The wonderful Decimal World
Observe: a wonderful world where some Arabs invented names for quantities up to nine. And, even more wonderful, a name for nothing: zero. Who do you suppose decided that nothing needed a name. It was lucky for us because, with the nine names for small quantities, it became the decimal system we use for counting.
We, most of us, have ten fingers. We could name our fingers, pinkie, ringy, middie, pointer, thumby left, and pinkie, ringy, middle, pointer, thumby right. And we could use them for counting too.
A transaction in the pinky counting world might go like this.
"How much is that doggie in the window? The one with the wiggly tail?."
"That doggie is pinky right dollars."
"That’s a lot for a three legged dog."
"Well, he is marked down from pointer right dollars."
"I’ll give you thumby left dollars for him."
How much easier it is to know that the dog is six dollars, marked down from nine, but the offer of five dollars is acceptable.
I really appreciate the decimal system when I try to do math problems using binary numbers, or hexadecimal numbers. In binary counting there is only one and zero. Binary counting goes 1,10,11,100,101,110,111,1000,1001, 1010,1011,1100,1101,1110, and 1111...etc. Complicated? Not compared to hexadecimals with numbers 1 through F. ("F?," I hear you ask. "How did F get into it?")
Well, numerals in hexadecimals are 0,1,2,3,4,5,6,7,8,9,A,D,C,D,E,F. Counting beyond F brings you to 10,11, ...etc… to 19, 1A,1B,1C,1D,1E, 1F. ("effteen" if you please) followed by 20, 21, and on through 2F. ("Twenty-eff")
Can you guess what comes after "twenty-eff"? If you said "thirty", good for you.
(For extra credit…what comes after FF (‘effty-eff") ?)
There can be as many numbering systems as your imagination allows. I once made up a numbering system with the names of playing cards as numerals. Counting started one-club, one-heart, one-spade, one-diamond, two-club, through king-diamond, joker, one-club-oh, one-club-one-club, one-club-one-heart. Try doing arithmetic in that system. Just learning your basic combinations for addition would kill you: for instance, what is jack-heart plus joker? (one-club-Jack-club, I think, but I am not sure.)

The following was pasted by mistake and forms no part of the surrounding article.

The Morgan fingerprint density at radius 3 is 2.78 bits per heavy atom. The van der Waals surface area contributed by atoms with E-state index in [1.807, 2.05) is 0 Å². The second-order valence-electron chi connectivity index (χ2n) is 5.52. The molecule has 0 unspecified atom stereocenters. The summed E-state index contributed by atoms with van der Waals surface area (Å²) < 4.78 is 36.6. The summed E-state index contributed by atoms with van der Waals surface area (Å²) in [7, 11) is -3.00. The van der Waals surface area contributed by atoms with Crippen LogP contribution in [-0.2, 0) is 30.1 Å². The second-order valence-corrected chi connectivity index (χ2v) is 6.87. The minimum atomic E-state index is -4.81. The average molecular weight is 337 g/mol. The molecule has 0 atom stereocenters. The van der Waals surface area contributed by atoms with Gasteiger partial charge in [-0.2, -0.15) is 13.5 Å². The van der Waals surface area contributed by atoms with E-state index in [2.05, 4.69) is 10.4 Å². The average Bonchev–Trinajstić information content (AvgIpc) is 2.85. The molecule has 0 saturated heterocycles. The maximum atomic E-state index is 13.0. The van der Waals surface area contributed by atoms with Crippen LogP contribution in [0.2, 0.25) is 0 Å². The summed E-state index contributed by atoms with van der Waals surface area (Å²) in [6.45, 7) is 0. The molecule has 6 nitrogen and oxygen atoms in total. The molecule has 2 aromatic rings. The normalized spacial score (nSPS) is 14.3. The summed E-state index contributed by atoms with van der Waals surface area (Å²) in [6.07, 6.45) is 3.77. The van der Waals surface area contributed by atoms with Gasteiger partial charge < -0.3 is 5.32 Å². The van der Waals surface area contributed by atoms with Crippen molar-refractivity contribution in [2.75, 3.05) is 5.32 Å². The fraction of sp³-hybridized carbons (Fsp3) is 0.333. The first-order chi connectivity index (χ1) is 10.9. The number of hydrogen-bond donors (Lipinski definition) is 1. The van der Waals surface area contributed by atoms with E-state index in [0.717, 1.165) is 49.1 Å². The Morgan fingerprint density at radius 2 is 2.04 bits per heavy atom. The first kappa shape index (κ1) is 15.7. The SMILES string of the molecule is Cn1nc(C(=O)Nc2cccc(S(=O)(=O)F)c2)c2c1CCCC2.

So decimals seem easy in this ten-fingered world. So why do I get resistance when I propose a decimal clock.
Present day clocks use three numbering systems: decimals up to sixty seconds and minutes, twelves for hours, and binary for am-pm. Quick: how long is it from 9:57 am to 1:18 pm?
You may have done it (3 hours 21 minutes) but it wasn’t quick, and you had to use your fingers, admit it.
Now, my New Clock has a day divided into 10 hours not twenty-four, 0 through 9, and one hundred minutes per hour. Further there are 100 seconds per minute.
Time is written with three digits: 198 for example. That is almost 2 o’clock, written 200. You need seconds expressed? Use a decimal point. 198:99 comes two seconds before 200:01. It’s as easy as dollars and cents.
But can I sell the idea. No way.
People don’t like the idea of getting up a 257 to get to work at 323. Lunch time is 500 sharp to 520. Twenty new-minutes is time for a leisurely meal, since new minutes are longer than conventional minutes.
And think of counting time. Now we have to count one one thousand, two one thousand, three one thousand, to count seconds. New seconds are shorter than conventional seconds, so you count one two three four etc for seconds. Much easier.
Dinner at 8 become fashionable again, and prime time TV viewing starts at 817. Try to get to bed by 975 though, because 257 comes early.